Visual.ly focusses more on the infographics side of graph. It is mainly a marketplace, but you can make your own cartoon like graph with it.
- Professional tools: The opposite of Excel in manners of manipulating and analysing data. These tools are sometimes pretty expensive, such as SAS and SPSS. But there are also open source and free to use tools, that sometimes are more flexible and easier to use, since they have a strong user base.
R: Besides its nearly unlimited supply of libraries for all manners of analysis, R also has lots of packages concerning visualizing data and makes good use of them. It is one of the complexest tools I mentioned here.
Gephi is a graph-based tool for data exploration. It is most useful for relations of notes of all kinds.
These are some examples and I evaluated even more tools. So there are many ways to visualize data and what you use, is depending on your environment and skills. I mostly use R for generating complex graphs, but only because I use that tool for the analysis. I will be integrating more Circos into our autmated scripts soon, since they are all based on Perl anyways.
What tools are used for Data Science? There are a lot of them out there and in this post I want to tell you about the ones I currently use or used before.
- KNIME is a graphical tool to analyse data. It uses an interface to build process flows that contain everything, from data transformation, initial analysis, predictive analysis, vizualisation and reporting. One of it’s advantages is the huge community and it being an open source tool, that encourages the community to contribute.
- Rapid Miner from Rapid-I is also a graphical tool to analyse data. Processes are built using predifined steps. It provides data transformation, initial analysis, predictive analysis, vizualisation and reporting. Since it is based on Java it is plattform independent. There is a community too, that helps to improve the programm and expands the available resources.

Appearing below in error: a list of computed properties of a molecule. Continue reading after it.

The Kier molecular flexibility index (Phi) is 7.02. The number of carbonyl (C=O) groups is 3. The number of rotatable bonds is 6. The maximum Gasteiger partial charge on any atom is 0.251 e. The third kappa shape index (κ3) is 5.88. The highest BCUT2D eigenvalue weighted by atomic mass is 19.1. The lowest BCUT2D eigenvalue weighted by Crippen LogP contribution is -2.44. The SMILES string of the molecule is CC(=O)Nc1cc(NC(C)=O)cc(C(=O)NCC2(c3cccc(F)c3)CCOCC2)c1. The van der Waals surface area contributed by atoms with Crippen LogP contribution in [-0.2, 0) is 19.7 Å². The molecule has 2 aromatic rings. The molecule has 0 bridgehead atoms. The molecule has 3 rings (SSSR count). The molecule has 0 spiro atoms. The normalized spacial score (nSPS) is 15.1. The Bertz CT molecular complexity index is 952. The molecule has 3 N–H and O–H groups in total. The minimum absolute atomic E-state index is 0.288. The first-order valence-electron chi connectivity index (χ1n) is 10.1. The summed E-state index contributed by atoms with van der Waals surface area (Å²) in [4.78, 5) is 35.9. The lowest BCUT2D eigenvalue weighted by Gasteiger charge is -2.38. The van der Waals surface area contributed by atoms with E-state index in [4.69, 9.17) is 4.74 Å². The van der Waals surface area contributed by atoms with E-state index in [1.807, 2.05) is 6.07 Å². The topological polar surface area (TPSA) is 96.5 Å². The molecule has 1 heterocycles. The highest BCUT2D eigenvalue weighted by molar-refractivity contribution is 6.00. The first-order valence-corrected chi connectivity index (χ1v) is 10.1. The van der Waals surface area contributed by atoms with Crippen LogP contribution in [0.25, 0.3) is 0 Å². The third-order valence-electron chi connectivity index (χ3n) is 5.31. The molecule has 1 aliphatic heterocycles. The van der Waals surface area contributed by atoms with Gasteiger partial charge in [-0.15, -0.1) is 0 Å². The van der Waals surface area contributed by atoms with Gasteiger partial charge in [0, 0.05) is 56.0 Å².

- SAShas a whole suite of tools for data manipulation and analysis. They provide Olap tool, predictive analytics, reporting and vizualisation. Being in the market for a long time, they have a huge customer base and lots of experience. There is also a system of trainings with exams to provide certified qualifications in using there tools.
- R is a free tool, developed for scientists in biology first, but it is spread through all kinds of industries now, due to its wide range of packages. There is no graphical interface but the language is easy to learn. R provides data manipulation, visualization, predictive analysis, reporting and initial analysis. Also there is an integration into Hadoop for better interaction with Big Data.
- Splunk is a tool primarily for analysing unstructured data, like logfiles. It provides real time statistics and a outstanding visualization for reports. Its language is related to SQL, so it is pretty easy to learn, if you used SQL queries before.
- Jedox provides an Olap server with an interface that looks like MS Excel on the web and they have a plugin into MS Excel too. It caters mainly to controlling need, but has some advantages regarding self-service BI. Based on PHP and Java it is available in a community version and a professional version.
- FastStats from Apteco uses a easy to understand graphical interface and some basic predictive methods. It enables business users to analyse their data themselves and even build small models. It also provides visualization tools. This is also a tool catering to self-service BI.
If you have other tools you use and like, please feel free to share them with me. I am always interessted in learning about new tools.
Machine Learning is acknowlegded as a part of Data Science, but will it be able to replace a Data Scientist?
There have been several articles around that topic in the last few years and months. It’s true there has been some major progress in the field of machine learning and there are already articles about the beginning of automated science like Lipson and Schmidt.